Winnipeg Free Press - ONLINE EDITION

Taman stream of consciousness (10) part two

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Bob McDonald, the lawyer for the RM of East St. Paul and its police force, has been engaged in some tough sledding as he tries to defend the officers who remain in the employ of the RM. Those include current Chief Norm Carter and Const. Jason Woychuk. Both played key roles in the botched investigation of the Taman collision and both tried to adop the posture of whistle-blowers in their testimony before the inquiry.It was Carter who came up with the concerns that sparked a 2006 RCMP criminal investigation of former chief Harry Bakema. Woychuk came forward to admit he had changed his notes from the accident scene at the bequest of Bakema. McDonald tried valiantly to portray his clients as men who, despite having made mistakes they owned up to, were the sources of evidence that helped expose the horrible handling of the original investigation.McDonald's efforts to rehabilitate the repuations of Carter and Woychuk are stoic, but it's a real uphill battle. Evidence at the inquiry has put both Woychuk and Carter in a bad light. Despite their efforts to expose what they believe was Bakema's wrongdoing, they came across as weak and possibly self-serving. As evidence of the difficulty of McDonald's task, he was several times taken to task by an angry and somewhat frustrated Commissioner Roger Salhany.Here's a rule of thumb for lawyers aspiring to appear before a commission of inquiry: When the commissioner feels cause to bark at you in an angry tone, you should reconsider your tack.More tomorrow.-30-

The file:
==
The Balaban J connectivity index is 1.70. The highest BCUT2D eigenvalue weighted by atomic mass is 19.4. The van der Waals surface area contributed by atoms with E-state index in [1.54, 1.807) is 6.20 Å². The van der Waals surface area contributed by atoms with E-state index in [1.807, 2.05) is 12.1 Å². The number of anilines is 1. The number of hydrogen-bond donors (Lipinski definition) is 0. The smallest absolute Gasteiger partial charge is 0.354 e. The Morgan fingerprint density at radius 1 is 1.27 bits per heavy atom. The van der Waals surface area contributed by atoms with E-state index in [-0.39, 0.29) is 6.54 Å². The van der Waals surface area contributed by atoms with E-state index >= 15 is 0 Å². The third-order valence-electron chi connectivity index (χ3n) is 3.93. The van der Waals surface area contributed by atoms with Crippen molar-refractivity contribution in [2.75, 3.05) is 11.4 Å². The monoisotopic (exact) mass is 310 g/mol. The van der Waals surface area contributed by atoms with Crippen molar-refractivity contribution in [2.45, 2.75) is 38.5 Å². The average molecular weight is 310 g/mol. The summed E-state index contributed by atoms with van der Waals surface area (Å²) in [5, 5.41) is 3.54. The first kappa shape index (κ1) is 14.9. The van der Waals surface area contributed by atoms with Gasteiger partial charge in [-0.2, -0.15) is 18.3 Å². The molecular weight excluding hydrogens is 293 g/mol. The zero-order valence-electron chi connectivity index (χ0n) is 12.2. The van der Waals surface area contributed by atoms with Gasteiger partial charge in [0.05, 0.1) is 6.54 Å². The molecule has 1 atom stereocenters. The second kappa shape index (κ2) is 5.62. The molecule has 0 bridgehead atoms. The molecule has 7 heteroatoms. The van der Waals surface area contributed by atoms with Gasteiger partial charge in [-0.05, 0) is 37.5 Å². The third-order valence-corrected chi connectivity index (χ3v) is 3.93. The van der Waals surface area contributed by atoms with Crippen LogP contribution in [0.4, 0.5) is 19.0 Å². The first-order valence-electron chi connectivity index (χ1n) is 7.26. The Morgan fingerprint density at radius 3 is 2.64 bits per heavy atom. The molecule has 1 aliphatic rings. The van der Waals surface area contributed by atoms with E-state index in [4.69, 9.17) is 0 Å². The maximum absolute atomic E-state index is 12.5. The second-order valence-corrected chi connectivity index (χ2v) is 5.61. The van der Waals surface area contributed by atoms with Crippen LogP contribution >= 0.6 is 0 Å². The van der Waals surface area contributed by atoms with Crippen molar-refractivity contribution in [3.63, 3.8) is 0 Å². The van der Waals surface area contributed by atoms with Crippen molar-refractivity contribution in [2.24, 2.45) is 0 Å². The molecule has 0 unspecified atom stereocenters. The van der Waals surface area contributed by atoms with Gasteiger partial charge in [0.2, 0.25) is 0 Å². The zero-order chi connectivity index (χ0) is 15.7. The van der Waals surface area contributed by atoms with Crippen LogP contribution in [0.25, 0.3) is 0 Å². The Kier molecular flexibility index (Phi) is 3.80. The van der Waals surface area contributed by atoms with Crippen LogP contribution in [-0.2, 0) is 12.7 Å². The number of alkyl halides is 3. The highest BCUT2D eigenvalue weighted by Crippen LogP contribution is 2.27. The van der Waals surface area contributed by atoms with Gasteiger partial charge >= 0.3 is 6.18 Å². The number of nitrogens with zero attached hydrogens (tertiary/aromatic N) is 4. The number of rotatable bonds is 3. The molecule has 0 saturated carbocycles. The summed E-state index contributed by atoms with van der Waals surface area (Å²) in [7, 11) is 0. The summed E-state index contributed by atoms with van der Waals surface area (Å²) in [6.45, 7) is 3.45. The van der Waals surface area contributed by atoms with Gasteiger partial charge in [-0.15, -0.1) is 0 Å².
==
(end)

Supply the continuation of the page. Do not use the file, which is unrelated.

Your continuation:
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About Dan Lett

Dan Lett came to Winnipeg in 1986, less than a year out of journalism school.

Despite the fact that he’s originally from Toronto and has a fatal attraction to the Maple Leafs, Winnipeggers let him stay.

In the following years, he has worked at bureaus covering every level of government – from city hall to the national bureau in Ottawa.

He has had bricks thrown at him in riots following the 1995 Quebec referendum, wrote stories that helped in part to free three wrongly convicted men, met Fidel Castro, interviewed three Philippine presidents, crossed several borders in Africa illegally, chased Somali pirates in a Canadian warship and had several guns pointed at him.

In other words, he’s had every experience a journalist could even hope for. He has also been fortunate enough to be a two-time nominee for a National Newspaper Award, winning in 2003 for investigations.

Other awards include the B’Nai Brith National Human Rights Media Award and nominee for the Michener Award for Meritorious Public Service in Journalism.

Now firmly rooted in Winnipeg, Dan visits Toronto often but no longer pines to live there.

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